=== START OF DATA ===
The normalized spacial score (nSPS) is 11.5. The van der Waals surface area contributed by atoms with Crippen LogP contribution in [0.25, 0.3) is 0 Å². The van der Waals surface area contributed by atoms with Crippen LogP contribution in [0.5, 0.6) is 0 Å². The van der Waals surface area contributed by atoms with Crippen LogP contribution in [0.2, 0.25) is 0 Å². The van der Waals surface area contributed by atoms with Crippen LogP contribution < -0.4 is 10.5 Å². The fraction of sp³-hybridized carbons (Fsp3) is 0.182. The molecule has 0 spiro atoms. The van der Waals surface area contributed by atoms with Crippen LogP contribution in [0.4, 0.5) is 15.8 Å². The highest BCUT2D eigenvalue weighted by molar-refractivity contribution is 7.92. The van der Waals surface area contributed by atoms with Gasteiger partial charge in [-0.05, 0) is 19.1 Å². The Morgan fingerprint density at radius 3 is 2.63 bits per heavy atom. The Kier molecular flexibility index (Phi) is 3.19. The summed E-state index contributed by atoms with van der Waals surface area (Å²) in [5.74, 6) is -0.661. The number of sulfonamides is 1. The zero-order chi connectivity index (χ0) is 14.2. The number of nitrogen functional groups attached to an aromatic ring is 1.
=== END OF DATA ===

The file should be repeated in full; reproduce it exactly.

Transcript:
The normalized spacial score (nSPS) is 11.5. The van der Waals surface area contributed by atoms with Crippen LogP contribution in [0.25, 0.3) is 0 Å². The van der Waals surface area contributed by atoms with Crippen LogP contribution in [0.5, 0.6) is 0 Å². The van der Waals surface area contributed by atoms with Crippen LogP contribution in [0.2, 0.25) is 0 Å². The van der Waals surface area contributed by atoms with Crippen LogP contribution < -0.4 is 10.5 Å². The fraction of sp³-hybridized carbons (Fsp3) is 0.182. The molecule has 0 spiro atoms. The van der Waals surface area contributed by atoms with Crippen LogP contribution in [0.4, 0.5) is 15.8 Å². The highest BCUT2D eigenvalue weighted by molar-refractivity contribution is 7.92. The van der Waals surface area contributed by atoms with Gasteiger partial charge in [-0.05, 0) is 19.1 Å². The Morgan fingerprint density at radius 3 is 2.63 bits per heavy atom. The Kier molecular flexibility index (Phi) is 3.19. The summed E-state index contributed by atoms with van der Waals surface area (Å²) in [5.74, 6) is -0.661. The number of sulfonamides is 1. The zero-order chi connectivity index (χ0) is 14.2. The number of nitrogen functional groups attached to an aromatic ring is 1.